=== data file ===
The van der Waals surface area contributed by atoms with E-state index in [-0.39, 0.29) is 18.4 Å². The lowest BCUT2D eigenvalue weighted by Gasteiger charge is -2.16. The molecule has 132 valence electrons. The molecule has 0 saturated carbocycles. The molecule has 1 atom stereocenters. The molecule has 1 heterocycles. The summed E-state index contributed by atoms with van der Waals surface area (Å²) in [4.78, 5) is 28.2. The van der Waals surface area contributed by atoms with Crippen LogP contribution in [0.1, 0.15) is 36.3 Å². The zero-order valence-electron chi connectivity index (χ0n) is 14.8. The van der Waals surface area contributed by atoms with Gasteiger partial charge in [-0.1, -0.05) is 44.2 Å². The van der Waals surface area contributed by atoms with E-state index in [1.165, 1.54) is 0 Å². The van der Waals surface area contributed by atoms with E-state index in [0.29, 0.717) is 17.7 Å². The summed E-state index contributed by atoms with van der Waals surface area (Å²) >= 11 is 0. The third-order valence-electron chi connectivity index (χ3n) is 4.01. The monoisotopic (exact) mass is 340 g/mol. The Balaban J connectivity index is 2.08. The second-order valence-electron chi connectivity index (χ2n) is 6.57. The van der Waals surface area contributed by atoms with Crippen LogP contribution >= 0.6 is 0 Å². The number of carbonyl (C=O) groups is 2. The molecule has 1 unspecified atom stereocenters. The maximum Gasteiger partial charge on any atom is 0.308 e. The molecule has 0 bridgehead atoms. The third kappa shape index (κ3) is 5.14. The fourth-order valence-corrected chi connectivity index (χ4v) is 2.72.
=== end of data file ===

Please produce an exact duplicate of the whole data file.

The van der Waals surface area contributed by atoms with E-state index in [-0.39, 0.29) is 18.4 Å². The lowest BCUT2D eigenvalue weighted by Gasteiger charge is -2.16. The molecule has 132 valence electrons. The molecule has 0 saturated carbocycles. The molecule has 1 atom stereocenters. The molecule has 1 heterocycles. The summed E-state index contributed by atoms with van der Waals surface area (Å²) in [4.78, 5) is 28.2. The van der Waals surface area contributed by atoms with Crippen LogP contribution in [0.1, 0.15) is 36.3 Å². The zero-order valence-electron chi connectivity index (χ0n) is 14.8. The van der Waals surface area contributed by atoms with Gasteiger partial charge in [-0.1, -0.05) is 44.2 Å². The van der Waals surface area contributed by atoms with E-state index in [1.165, 1.54) is 0 Å². The van der Waals surface area contributed by atoms with E-state index in [0.29, 0.717) is 17.7 Å². The summed E-state index contributed by atoms with van der Waals surface area (Å²) >= 11 is 0. The third-order valence-electron chi connectivity index (χ3n) is 4.01. The monoisotopic (exact) mass is 340 g/mol. The Balaban J connectivity index is 2.08. The second-order valence-electron chi connectivity index (χ2n) is 6.57. The van der Waals surface area contributed by atoms with Crippen LogP contribution >= 0.6 is 0 Å². The number of carbonyl (C=O) groups is 2. The molecule has 1 unspecified atom stereocenters. The maximum Gasteiger partial charge on any atom is 0.308 e. The molecule has 0 bridgehead atoms. The third kappa shape index (κ3) is 5.14. The fourth-order valence-corrected chi connectivity index (χ4v) is 2.72.